Career foreign service officer Morton I. Abramowitz yesterday was named the State Department's director of intelligence in what some conservatives fear is the start of a drive by Secretary George P. Shultz to purge the department of its more ideological political appointees.

Department sources revealed last week that Shultz was planning extensive shifts of ambassadors abroad and policy makers here at the assistant secretary level. Conservatives quickly discerned in this an effort by Shultz and career aides to dump some of the more zealous among the department's appointees.

The conservatives, who voiced their fears privately to the White House staff, were especially fearful that Shultz had targeted for removal four political appointees with assistant secretary rank.

One, Hugh Montgomery, a former Central Intelligence Agency employee, is the official to be replaced by Abramowitz as head of the bureau of intelligence and research.

The other three, whose status remains uncertain, are Richard T. McCormack, assistant secretary for economic affairs and a former aide to Sen. Jesse Helms (R-N.C.); Gregory J. Newell, assistant secretary for international organization affairs and a former White House assistant, and James L. Malone, assistant secretary for oceans and international environmental and scientific affairs.

The purge charges were denied by department spokesman John Hughes. He refused to discuss the status of specific officials, but said:

"The primary criterion the secretary has utilized is getting the best possible people to carry out the implementation of the president's foreign policy regardless of where they come from, and he will do that."

Hughes also said that "in the recommendations made there is no change at the assistant secretary level in the present career versus noncareer ratio. As for presidential appointees, obviously the secretary makes recommendations to the president. Those recommendations are fully discussed in the White House and the president makes the ultimate decision on presidential appointments."

Despite the denials, several administration officials outside the department said yesterday that they believe that as President Reagan prepares to begin his second term next month, Shultz is maneuvering to gain control over the foreign policy machinery by putting career foreign service officers responsive to his control in those positions most able to influence policy decisions.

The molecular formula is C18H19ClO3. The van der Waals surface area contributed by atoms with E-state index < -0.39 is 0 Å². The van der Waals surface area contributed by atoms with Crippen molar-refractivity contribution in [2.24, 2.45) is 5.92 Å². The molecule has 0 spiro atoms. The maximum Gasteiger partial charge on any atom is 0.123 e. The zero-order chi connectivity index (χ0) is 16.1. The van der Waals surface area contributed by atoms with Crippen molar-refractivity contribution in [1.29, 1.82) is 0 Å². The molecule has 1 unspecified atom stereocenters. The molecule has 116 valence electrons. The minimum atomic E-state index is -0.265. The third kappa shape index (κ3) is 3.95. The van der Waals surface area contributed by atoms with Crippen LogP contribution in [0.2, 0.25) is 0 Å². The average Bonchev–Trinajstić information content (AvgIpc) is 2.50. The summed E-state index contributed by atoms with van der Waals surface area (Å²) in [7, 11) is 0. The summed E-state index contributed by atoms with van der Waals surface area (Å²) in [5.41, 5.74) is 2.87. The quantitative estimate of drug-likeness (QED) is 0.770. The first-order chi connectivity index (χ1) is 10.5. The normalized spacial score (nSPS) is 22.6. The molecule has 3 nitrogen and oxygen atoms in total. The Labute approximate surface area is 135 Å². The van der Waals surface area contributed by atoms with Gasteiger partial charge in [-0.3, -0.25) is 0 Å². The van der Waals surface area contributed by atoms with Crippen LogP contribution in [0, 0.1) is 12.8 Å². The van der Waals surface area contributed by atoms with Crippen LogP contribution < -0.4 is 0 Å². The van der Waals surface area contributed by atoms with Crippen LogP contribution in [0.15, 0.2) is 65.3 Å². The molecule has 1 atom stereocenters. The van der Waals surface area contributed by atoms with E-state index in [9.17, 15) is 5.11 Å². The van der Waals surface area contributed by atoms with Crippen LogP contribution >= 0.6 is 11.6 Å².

One conservative official who declined to be identified said Shultz "seems to be trying to deinstitutionalize the policy machinery by getting away from the interagency method of making decisions and to personalize it by arranging things so that decisions will be made on an informal, personal contact basis between him and like-minded White House moderates such as chief of staff James A. Baker III and deputy chief of staff Michael K. Deaver."

This official expressed concern that the probable departure from White House policy councils of such hard-liners as U.N. Ambassador Jeane J. Kirkpatrick and counselor Edwin Meese III will make it more difficult for those conservatives who remain, such as Defense Secretary Caspar W. Weinberger and CIA Director William J. Casey, to influence the process.

Fueling the conservative anxiety was an article published last week by syndicated columnist Joseph Kraft.

It said that Shultz intended to control foreign policy with "professionals in the State Department -- not superstars from outside," and, in detailing Shultz's preferences, specifically mentioned McCormack, Newell and Montgomery as those on the assistant secretary level who are "good bets to be leaving soon."

In response, a State Department senior official said yesterday, "It certainly is true that George Shultz intends to be in command of his personnel situation and has obtained the president's approval for that."

But, he said that the impending shifts are being made, not out of ideological considerations, but for a number of other reasons, including competence and, in the case of ambassadorial changes, the need to rotate people who have been in place for a considerable time or who have requested changes of assignment.

He and other department officials, who asked not to be identified, said it is well known in the department that Shultz has been unhappy with the job performances of McCormack and Malone.

These officials said they were less certain about Newell's status. They noted that he is given generally good marks in the department for his handling of the U.S. decision to leave the United Nations Educational, Scientific and Cultural Organization, and one said, "There is no clear sense here that the secretary is dissatisfied with Newell."

White House officials acknowledged that the situation has caused grumbling among conservatives and complaints from some of those who fear that their jobs are in jeopardy. But they added that the matter has not become a major issue and expressed doubt that it is likely to reach proportions where Reagan, who believes in delegating substantial authority to his key Cabinet officers, is forced to intervene.

Less clear is whether congressional conservatives, such as Helms, who already are suspicious of the career foreign service and of Shultz's policies, will attempt to use their voice in the confirmation process to force the secretary into making some compromise gestures. They could do that by impeding and voting against confirmation of those whom Shultz wants in key posts.

Hughes said that Montgomery is "going to continue in government service," but he gave no details. Abramowitz's appointment is not subject to Senate confirmation.